Tricks upon Travellers

15 February 1868 Sydney Mail

The fallowing little bit of extortion is recorded in the Gundagai Times.

With the bushranger on one side, and the voracious publican or coach driver on the other, the poor traveller's lot is a very hazardous one:-

Our readers (the Gundagai journal says) are aware that if they travel with less money than they require they are apt to be inconvenienced, but perhaps they do not know that having more money than they need is also liable to subject them to annoyance.

The experience of Mr. D. Murray, the vocalist and pianist, who lately visited Gundagai, may enlighten them.

That gentleman arrived at Tarcutta from the Adelong Crossing-place on Wednesday last, and desired to proceed to Wagga Wagga.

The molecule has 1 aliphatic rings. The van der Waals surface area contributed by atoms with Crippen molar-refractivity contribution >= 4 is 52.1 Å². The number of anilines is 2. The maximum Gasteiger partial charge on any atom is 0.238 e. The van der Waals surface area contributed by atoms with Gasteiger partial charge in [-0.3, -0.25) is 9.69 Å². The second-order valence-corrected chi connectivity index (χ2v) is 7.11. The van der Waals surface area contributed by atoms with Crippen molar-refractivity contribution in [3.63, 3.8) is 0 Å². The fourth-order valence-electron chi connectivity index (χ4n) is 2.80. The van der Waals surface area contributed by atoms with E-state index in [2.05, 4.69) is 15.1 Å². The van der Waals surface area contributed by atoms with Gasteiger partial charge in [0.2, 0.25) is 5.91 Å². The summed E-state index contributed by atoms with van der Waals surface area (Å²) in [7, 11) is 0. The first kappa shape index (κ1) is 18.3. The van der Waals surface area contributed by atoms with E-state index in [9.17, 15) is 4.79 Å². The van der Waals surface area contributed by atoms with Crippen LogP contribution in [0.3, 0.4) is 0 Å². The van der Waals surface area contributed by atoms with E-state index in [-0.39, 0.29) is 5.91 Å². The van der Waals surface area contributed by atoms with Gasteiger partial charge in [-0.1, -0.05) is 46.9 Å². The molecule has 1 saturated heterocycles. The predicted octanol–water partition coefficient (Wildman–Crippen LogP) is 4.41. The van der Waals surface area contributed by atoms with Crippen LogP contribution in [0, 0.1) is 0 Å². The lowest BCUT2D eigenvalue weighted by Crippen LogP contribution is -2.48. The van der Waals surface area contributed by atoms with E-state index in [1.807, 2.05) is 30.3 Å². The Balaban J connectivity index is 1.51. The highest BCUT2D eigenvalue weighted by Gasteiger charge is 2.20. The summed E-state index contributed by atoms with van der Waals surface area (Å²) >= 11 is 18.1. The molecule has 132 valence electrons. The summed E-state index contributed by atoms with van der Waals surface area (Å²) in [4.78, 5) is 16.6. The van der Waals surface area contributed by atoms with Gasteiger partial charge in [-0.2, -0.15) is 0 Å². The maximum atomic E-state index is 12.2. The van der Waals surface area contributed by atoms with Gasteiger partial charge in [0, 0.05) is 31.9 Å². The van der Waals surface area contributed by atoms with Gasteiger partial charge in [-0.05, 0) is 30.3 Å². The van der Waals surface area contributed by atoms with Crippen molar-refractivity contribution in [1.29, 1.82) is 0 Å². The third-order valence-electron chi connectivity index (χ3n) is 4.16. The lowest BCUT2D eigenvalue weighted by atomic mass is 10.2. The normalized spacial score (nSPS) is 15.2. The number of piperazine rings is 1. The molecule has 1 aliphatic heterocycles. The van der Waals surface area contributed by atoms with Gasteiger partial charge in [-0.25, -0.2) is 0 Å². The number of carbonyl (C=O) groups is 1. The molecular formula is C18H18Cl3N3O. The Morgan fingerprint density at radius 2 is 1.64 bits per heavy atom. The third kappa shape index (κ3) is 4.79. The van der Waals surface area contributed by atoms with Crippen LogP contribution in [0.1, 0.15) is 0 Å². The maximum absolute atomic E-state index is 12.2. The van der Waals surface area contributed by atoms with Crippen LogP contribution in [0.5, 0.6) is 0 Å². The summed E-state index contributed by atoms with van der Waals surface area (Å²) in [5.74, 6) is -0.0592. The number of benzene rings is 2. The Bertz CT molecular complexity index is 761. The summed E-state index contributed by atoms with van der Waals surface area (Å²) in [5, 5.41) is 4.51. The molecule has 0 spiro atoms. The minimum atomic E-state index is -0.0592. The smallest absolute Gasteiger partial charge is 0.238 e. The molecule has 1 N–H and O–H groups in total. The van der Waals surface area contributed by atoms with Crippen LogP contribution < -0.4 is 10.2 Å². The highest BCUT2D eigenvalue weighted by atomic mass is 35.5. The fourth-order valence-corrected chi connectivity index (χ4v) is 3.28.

The coachman demanded his fare of £1, in compliance with which request Mr. Murray tendered a £5 note.

The coachman had no change, declined crediting his passenger until he arrived at his destination, and even rejected an offer to leave the £5 note in his hands, meantime, as security.

The fare was £1, and that sum he required before he would accept Mr. Murray as a passenger. Mr. Murray, under these circumstances, applied for change at the coach office, but here again a difficulty arose, and he was informed that change was not given without a percentage being deducted.

The result was that Mr. Murray received four pounds fifteen shillings for his five-pound note, satisfied the scrupulous driver, and departed deeply indignant.